A Graduate's Life Scientific at TRL

A day in the life of Psychology graduate Joseph Forrest

Published on 21 July 2022

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I’m a Psychology graduate, and have been working at TRL for exactly nine months. As part of the graduate development programme we rotate between departments. Currently I’m working for the Human Factors & Behaviours Team. There isn’t really a “typical” day at TRL, so I’ll give you a rundown of just one day. At 8:55am on Monday morning I saunter through the revolving front door, cheerily wave good morning to our receptionists, and find somewhere to set up for the day. Since Covid-19, TRL is now operating a hybrid-working policy so we “hot-desk” when we’re in the office. After greeting a few fellow graduates and setting up my computer I tune into a weekly broadcast from the Leadership Team where we hear about how the company is doing financially, what recent projects we have won and who has been rewarded for their contribution to our success. The broadcast is packed with good news so there is an upbeat atmosphere in the office.

At 9.30 it’s hands-on: I am running a study using TRL’s state-of-the-art driving simulation suite suite. It’s my job to power up the computers and projectors and get it ready for our first trial participant. The simulation suite is based around a Peugeot 3008 (modified so that when driven, everything feels exactly like driving it, but the vehicle goes nowhere). The driver has a 300-degree field-of-view and we have capability to project into that view pretty much any road type or feature. The simulator can be run in manual, automatic or driverless mode but today we’re assessing how people drive a manual car in the rain, and how they respond to different traffic signs. The participant is friendly and the trial runs smoothly.

When I get back to my desk, I see a message from one of my colleagues who is asking for assistance in using a computer tablet to let participants complete a questionnaire for his study. As he is in the office I go over and chat to him about the study that he wants to run. Mission accomplished, but whilst the clock ticks around to midday there is one final thing I need to do before lunch. One of my objectives during my first year at TRL is to improve my standard of presentation skills. So at 12:00 another graduate and I head over to one of our many meeting rooms to greet a few of TRL’s latest recruits, and deliver a presentation about the company history, values and projects. These presentations are a relaxed way of getting to know the new starters and hone our presentation technique at the same time. TRL has an intake of graduates en bloc once a year but we have new people joining all the time and everyone gets the same introduction to the business.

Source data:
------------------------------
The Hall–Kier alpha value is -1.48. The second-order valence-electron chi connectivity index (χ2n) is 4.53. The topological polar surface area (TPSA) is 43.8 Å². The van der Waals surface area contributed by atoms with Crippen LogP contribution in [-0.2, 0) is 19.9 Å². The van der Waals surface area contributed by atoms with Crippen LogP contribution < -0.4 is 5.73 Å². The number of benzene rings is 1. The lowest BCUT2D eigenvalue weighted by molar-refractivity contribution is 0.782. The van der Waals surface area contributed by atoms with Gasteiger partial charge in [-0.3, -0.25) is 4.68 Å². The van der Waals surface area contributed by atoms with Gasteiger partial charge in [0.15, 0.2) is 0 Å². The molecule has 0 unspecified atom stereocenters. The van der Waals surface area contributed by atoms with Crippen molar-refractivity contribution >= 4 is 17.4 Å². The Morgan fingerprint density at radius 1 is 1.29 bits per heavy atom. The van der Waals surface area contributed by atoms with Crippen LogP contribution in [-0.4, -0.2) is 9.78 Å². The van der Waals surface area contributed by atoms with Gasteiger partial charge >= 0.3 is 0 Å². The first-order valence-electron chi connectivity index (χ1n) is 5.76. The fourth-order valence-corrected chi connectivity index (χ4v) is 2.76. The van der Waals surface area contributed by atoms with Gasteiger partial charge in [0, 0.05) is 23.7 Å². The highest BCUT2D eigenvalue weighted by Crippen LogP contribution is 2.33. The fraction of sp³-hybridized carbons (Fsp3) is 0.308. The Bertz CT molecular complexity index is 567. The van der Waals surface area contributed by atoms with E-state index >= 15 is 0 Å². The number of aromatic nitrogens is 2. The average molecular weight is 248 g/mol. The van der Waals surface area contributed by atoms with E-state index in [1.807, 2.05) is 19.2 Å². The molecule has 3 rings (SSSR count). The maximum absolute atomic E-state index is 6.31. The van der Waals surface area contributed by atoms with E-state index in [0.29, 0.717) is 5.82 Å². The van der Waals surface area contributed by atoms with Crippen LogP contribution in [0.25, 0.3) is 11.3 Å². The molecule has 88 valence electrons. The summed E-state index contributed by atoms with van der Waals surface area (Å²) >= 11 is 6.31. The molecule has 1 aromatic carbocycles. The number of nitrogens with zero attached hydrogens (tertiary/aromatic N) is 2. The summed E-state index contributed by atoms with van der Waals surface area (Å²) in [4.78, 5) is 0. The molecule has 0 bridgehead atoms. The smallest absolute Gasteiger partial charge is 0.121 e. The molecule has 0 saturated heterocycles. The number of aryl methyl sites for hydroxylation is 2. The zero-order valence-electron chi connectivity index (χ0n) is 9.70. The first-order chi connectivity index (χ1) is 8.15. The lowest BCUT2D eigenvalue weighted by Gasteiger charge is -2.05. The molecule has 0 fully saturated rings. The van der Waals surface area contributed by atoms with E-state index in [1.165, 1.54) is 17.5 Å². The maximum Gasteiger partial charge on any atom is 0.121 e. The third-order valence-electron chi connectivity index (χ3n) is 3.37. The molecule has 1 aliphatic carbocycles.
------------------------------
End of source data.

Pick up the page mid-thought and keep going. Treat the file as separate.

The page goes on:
There are 15 graduates in our cohort and over the past 8 months we’ve got to know each other well with regular socials. Today there a few other graduates in the office and we go to lunch together. At the canteen I am greeted with a difficult choice – Spaghetti bolognese or Olive and tomato pasta.

Lunch over, I prepare to interview two highways managers about how they set and manage speed limits on their networks. It’s for a study into the best ways of setting and evaluating speed limits. My psychology training comes in handy for running a qualitative interview and linking in relevant theories. The interview complete, I write up my notes, and get started on my final job for the day. For a separate project we are assessing the effect of raising variable speed limits on safety at a number of locations. My task it to look at some specific locations and assess whether a speed increase would pose any additional safety risk. Fortunately we can look at the sites online, which saves our team travelling around the country. At this point I realise that one of the locations I’m looking at is frequented by my parents, and I realise that the results of this work will impact on the safety of people I know, as well as thousands of strangers using those roads. It’s a peculiar (but good) feeling to connect an academic activity with my parents’ wellbeing. Suddenly the Killed and Seriously Injured statistics that everyone at TRL talks about all the time feel very personal. I concentrate on the data and the task to make sure I do it right.

As five o’clock approaches, I reflect that it’s been a rather productive day. The fellow graduates and I typically socialise after work, and today is no different. I’m told that TRL used to have its own social club called the Highwayman. We like to think we are keeping an old tradition alive by stopping for just one drink at a local pub, before we head our own ways home, most of us by car or public transport.

About the author

After completing an undergraduate and postgraduate degree in psychology (both at the University of Reading), Joe joined TRL in November 2021 as a graduate behavioural researcher. Among Joe’s interests are human factors and social psychology. After a hard day’s work you can typically find him playing football or darts, or going for walks in the country.

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